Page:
Ever since 1996, when the state of California passed the Compassionate Use Act of 1996, many other states have approved bills that have legalized medical marijuana. In fact, the most recognizable bill that you may have heard about is California’s Senate Bill (SB) 420 – which effectively legalized the usage of medicinal cannabis statewide and allowed for dispensaries to be opened and lawfully run – something that took place in 2003, when voters approved the legislation and then the state senate voted upon it to finalize the law. Now there are 15 states including the District of Columbia where medicinal cannabis has been authorized for patients who are suffering as a form of natural relief.
1. In order to track the efficacy of these programs and to ensure that they were not being abused, states also created what are called Medical Marijuana Programs and implemented them, primarily run and overseen by the Public Health Departments of each state. Many states where these programs are in place also have created registries to track legally authorized users in efforts to offer them legal protection from law enforcement. The registries issue medical marijuana cards to qualified and doctor approved patients, and the cards allow for law enforcement to verify the legitimacy of any cardholder, generally online and instantly via their onboard computer equipment in their patrol cars.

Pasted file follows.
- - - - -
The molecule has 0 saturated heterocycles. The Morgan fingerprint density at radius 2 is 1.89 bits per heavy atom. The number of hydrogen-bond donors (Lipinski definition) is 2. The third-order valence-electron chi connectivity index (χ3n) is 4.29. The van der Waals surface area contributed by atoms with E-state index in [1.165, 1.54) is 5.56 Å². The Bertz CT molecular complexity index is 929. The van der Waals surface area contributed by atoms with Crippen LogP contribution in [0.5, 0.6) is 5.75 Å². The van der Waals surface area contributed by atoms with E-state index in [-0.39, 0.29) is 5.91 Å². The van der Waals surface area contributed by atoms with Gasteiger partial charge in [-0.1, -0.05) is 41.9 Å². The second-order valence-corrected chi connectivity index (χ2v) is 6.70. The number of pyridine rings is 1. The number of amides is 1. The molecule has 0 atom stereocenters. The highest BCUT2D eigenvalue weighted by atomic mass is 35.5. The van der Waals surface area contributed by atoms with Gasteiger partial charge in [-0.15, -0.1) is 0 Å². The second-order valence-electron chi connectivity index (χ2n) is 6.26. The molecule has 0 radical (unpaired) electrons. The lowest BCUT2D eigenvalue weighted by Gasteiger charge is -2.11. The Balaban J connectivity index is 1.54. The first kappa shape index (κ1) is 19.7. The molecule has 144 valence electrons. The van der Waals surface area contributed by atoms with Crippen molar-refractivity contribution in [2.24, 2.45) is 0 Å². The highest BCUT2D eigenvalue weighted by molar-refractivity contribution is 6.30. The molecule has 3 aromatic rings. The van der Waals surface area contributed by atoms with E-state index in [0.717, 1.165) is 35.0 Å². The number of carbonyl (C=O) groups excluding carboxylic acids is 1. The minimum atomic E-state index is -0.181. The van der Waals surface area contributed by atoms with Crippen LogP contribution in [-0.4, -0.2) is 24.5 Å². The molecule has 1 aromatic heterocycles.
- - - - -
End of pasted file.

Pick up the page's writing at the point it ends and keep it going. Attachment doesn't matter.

If you feel that you might be qualified to participate in a state run medical marijuana program, the best way to find out if you do is by looking up the laws of your state. Most states, with the exception of California, Colorado and Washington – which have the most proactive laws – require that you be suffering from a debilitating illness or chronic symptoms to get approved for their medicinal marijuana programs. Finding out if you do is actually a lot easier than you might think. In fact, there are now some great online resource websites that you can find merely by conducting a quick search engine query for them.